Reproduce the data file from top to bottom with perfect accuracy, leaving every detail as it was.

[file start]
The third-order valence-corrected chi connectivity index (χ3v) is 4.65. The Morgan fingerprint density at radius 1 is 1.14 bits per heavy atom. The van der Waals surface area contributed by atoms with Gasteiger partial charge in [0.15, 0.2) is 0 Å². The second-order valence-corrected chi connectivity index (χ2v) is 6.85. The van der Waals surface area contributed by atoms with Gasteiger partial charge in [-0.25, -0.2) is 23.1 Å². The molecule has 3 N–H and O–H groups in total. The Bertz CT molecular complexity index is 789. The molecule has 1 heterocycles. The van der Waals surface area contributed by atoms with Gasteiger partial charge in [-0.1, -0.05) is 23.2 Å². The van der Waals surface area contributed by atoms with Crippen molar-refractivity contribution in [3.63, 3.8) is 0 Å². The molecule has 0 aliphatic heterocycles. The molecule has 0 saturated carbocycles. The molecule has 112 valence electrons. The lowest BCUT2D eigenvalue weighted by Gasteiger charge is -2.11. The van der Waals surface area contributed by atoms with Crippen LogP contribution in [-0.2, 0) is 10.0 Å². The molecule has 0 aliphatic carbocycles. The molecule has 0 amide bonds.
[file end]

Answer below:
The third-order valence-corrected chi connectivity index (χ3v) is 4.65. The Morgan fingerprint density at radius 1 is 1.14 bits per heavy atom. The van der Waals surface area contributed by atoms with Gasteiger partial charge in [0.15, 0.2) is 0 Å². The second-order valence-corrected chi connectivity index (χ2v) is 6.85. The van der Waals surface area contributed by atoms with Gasteiger partial charge in [-0.25, -0.2) is 23.1 Å². The molecule has 3 N–H and O–H groups in total. The Bertz CT molecular complexity index is 789. The molecule has 1 heterocycles. The van der Waals surface area contributed by atoms with Gasteiger partial charge in [-0.1, -0.05) is 23.2 Å². The van der Waals surface area contributed by atoms with Crippen molar-refractivity contribution in [3.63, 3.8) is 0 Å². The molecule has 0 aliphatic heterocycles. The molecule has 0 saturated carbocycles. The molecule has 112 valence electrons. The lowest BCUT2D eigenvalue weighted by Gasteiger charge is -2.11. The van der Waals surface area contributed by atoms with Crippen LogP contribution in [-0.2, 0) is 10.0 Å². The molecule has 0 aliphatic carbocycles. The molecule has 0 amide bonds.